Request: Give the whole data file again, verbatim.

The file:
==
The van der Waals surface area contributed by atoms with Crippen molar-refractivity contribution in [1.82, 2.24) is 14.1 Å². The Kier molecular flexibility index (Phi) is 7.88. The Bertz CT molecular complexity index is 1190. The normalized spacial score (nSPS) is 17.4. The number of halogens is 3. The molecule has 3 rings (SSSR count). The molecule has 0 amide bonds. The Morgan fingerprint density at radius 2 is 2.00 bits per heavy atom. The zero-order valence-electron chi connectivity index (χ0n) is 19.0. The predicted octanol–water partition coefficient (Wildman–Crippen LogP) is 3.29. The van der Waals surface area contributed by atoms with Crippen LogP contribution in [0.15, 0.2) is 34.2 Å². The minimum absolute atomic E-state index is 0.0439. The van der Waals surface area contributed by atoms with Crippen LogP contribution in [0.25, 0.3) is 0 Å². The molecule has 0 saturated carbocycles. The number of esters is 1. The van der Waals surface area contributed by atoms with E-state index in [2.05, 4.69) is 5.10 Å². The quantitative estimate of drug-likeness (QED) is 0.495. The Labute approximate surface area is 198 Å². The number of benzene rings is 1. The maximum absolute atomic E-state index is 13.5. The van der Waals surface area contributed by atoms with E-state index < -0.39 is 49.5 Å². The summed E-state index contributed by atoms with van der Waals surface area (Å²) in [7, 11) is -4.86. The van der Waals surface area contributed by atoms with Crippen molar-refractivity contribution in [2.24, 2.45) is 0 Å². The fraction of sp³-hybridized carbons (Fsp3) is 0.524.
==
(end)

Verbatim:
The van der Waals surface area contributed by atoms with Crippen molar-refractivity contribution in [1.82, 2.24) is 14.1 Å². The Kier molecular flexibility index (Phi) is 7.88. The Bertz CT molecular complexity index is 1190. The normalized spacial score (nSPS) is 17.4. The number of halogens is 3. The molecule has 3 rings (SSSR count). The molecule has 0 amide bonds. The Morgan fingerprint density at radius 2 is 2.00 bits per heavy atom. The zero-order valence-electron chi connectivity index (χ0n) is 19.0. The predicted octanol–water partition coefficient (Wildman–Crippen LogP) is 3.29. The van der Waals surface area contributed by atoms with Crippen LogP contribution in [0.15, 0.2) is 34.2 Å². The minimum absolute atomic E-state index is 0.0439. The van der Waals surface area contributed by atoms with Crippen LogP contribution in [0.25, 0.3) is 0 Å². The molecule has 0 saturated carbocycles. The number of esters is 1. The van der Waals surface area contributed by atoms with E-state index in [2.05, 4.69) is 5.10 Å². The quantitative estimate of drug-likeness (QED) is 0.495. The Labute approximate surface area is 198 Å². The number of benzene rings is 1. The maximum absolute atomic E-state index is 13.5. The van der Waals surface area contributed by atoms with E-state index < -0.39 is 49.5 Å². The summed E-state index contributed by atoms with van der Waals surface area (Å²) in [7, 11) is -4.86. The van der Waals surface area contributed by atoms with Crippen molar-refractivity contribution in [2.24, 2.45) is 0 Å². The fraction of sp³-hybridized carbons (Fsp3) is 0.524.